Twitter removes ad criticized by epilepsy organization

After Twitter released two short videos via Vine containing bright flashes they created to attract viewers, an epilepsy support group based in Leeds, Britain, strongly requested them to remove the ads they thought could cause seizures.

The group, Epilepsy Action, tweeted, “Your #DiscoverMusic Vines are massively dangerous to people with photosensitive epilepsy. Please take them offline now.”

In response to the request, Twitter removed the ads in less than an hour from the complaint, according to the Los Angeles Times.

“For a huge corporation like Twitter to take that risk was irresponsible,” Epilepsy Action’s deputy chief executive, Simon Wigglesworth said. “That first seizure can often come out of nowhere,” he added.

The editor-in-chief of the Epilepsy Foundation, Joseph Sirven, is also the chairman of the neurology department at the Mayo Clinic. He noted that video-oriented companies have learned over time to provide warnings on promotions for flashing content.

“Before it was about TV. Next was computers, next was video games and next is phone,” Sirven said.

Over time, apps, animations and videos streamed through mobile devices have become more prevalent leaving no room for safe broadcasting. Specialists have said that 3% of people suffering from epilepsy are triggered by exposure to quickly changing visual patterns including flashing lights.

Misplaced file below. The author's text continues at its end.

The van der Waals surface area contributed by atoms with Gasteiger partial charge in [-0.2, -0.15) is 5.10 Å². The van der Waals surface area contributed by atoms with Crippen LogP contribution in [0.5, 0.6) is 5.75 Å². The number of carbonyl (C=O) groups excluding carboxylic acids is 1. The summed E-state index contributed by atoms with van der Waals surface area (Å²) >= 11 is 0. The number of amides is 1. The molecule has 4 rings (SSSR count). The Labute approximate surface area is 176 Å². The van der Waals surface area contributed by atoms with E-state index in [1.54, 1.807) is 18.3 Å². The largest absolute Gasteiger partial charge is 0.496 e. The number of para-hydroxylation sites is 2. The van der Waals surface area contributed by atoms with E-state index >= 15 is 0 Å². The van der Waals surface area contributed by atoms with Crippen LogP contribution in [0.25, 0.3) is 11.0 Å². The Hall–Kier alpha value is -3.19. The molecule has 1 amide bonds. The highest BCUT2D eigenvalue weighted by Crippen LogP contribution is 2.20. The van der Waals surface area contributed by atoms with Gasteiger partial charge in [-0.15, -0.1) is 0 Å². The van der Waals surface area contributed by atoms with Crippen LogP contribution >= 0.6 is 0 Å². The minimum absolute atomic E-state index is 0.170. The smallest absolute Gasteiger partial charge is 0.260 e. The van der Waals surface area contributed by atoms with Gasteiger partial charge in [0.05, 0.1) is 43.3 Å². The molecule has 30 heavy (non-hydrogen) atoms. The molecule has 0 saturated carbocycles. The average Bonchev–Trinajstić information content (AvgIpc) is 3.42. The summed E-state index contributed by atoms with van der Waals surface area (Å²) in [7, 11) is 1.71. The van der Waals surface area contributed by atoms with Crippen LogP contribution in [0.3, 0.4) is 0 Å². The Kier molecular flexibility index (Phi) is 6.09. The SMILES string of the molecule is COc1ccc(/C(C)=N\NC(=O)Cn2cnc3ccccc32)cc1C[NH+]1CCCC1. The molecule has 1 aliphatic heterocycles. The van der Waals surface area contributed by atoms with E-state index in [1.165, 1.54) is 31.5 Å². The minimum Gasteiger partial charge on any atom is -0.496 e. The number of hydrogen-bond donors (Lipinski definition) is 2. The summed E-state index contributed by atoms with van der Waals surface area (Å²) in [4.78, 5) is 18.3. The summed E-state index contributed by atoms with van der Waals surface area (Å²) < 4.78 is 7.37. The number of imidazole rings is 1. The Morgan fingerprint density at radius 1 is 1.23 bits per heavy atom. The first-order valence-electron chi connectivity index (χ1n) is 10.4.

The videos released by Twitter displayed quickly changing colors in a loop which sparked quick concern from Epilepsy Action.

Although Twitter removed the videos as requested, they have not commented on the situation. There are no clear public guidelines from Twitter or Vine that screen content for material that could possibly harm those who are photosensitive.

The concern is not one that has come up suddenly. In 1997 hundreds of people were reported to have suffered seizures from an animated Japanese TV program that blared red strobe lights.

Epilepsy Action has also continued to be vigilant about the concern having recently also reported a flickering video during the 2012 Olympics that featured a logo rippled with colors.

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